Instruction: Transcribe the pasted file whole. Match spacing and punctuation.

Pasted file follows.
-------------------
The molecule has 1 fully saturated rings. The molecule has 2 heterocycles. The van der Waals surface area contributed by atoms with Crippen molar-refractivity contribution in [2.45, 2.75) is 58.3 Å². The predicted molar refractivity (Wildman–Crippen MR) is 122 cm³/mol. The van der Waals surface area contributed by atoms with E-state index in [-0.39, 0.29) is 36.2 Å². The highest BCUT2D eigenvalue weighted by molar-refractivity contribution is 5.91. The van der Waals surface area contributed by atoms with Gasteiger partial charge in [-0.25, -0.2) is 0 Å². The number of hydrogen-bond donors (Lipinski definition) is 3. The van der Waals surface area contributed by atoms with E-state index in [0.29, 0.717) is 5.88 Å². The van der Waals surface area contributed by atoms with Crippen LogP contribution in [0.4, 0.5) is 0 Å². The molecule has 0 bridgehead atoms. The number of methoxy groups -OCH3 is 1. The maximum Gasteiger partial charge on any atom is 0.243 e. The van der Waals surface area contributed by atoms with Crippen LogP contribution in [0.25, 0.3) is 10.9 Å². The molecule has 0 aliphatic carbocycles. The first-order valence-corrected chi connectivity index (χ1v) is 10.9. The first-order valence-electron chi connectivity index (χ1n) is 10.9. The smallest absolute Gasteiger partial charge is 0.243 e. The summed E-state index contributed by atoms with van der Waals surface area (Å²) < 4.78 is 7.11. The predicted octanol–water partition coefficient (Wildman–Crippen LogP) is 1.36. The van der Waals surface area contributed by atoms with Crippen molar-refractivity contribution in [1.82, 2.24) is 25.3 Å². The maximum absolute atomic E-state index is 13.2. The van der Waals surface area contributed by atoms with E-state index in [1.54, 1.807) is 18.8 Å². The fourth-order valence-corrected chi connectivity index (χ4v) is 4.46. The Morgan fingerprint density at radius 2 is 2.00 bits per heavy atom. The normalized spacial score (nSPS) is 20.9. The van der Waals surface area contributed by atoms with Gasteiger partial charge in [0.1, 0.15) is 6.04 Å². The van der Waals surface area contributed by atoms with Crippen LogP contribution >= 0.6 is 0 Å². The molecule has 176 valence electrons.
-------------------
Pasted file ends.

The molecule has 1 fully saturated rings. The molecule has 2 heterocycles. The van der Waals surface area contributed by atoms with Crippen molar-refractivity contribution in [2.45, 2.75) is 58.3 Å². The predicted molar refractivity (Wildman–Crippen MR) is 122 cm³/mol. The van der Waals surface area contributed by atoms with E-state index in [-0.39, 0.29) is 36.2 Å². The highest BCUT2D eigenvalue weighted by molar-refractivity contribution is 5.91. The van der Waals surface area contributed by atoms with Gasteiger partial charge in [-0.25, -0.2) is 0 Å². The number of hydrogen-bond donors (Lipinski definition) is 3. The van der Waals surface area contributed by atoms with E-state index in [0.29, 0.717) is 5.88 Å². The van der Waals surface area contributed by atoms with Crippen LogP contribution in [0.4, 0.5) is 0 Å². The molecule has 0 bridgehead atoms. The number of methoxy groups -OCH3 is 1. The maximum Gasteiger partial charge on any atom is 0.243 e. The van der Waals surface area contributed by atoms with Crippen LogP contribution in [0.25, 0.3) is 10.9 Å². The molecule has 0 aliphatic carbocycles. The first-order valence-corrected chi connectivity index (χ1v) is 10.9. The first-order valence-electron chi connectivity index (χ1n) is 10.9. The smallest absolute Gasteiger partial charge is 0.243 e. The summed E-state index contributed by atoms with van der Waals surface area (Å²) < 4.78 is 7.11. The predicted octanol–water partition coefficient (Wildman–Crippen LogP) is 1.36. The van der Waals surface area contributed by atoms with Crippen molar-refractivity contribution in [1.82, 2.24) is 25.3 Å². The maximum absolute atomic E-state index is 13.2. The van der Waals surface area contributed by atoms with E-state index in [1.54, 1.807) is 18.8 Å². The fourth-order valence-corrected chi connectivity index (χ4v) is 4.46. The Morgan fingerprint density at radius 2 is 2.00 bits per heavy atom. The normalized spacial score (nSPS) is 20.9. The van der Waals surface area contributed by atoms with Gasteiger partial charge in [0.1, 0.15) is 6.04 Å². The van der Waals surface area contributed by atoms with Crippen LogP contribution >= 0.6 is 0 Å². The molecule has 176 valence electrons.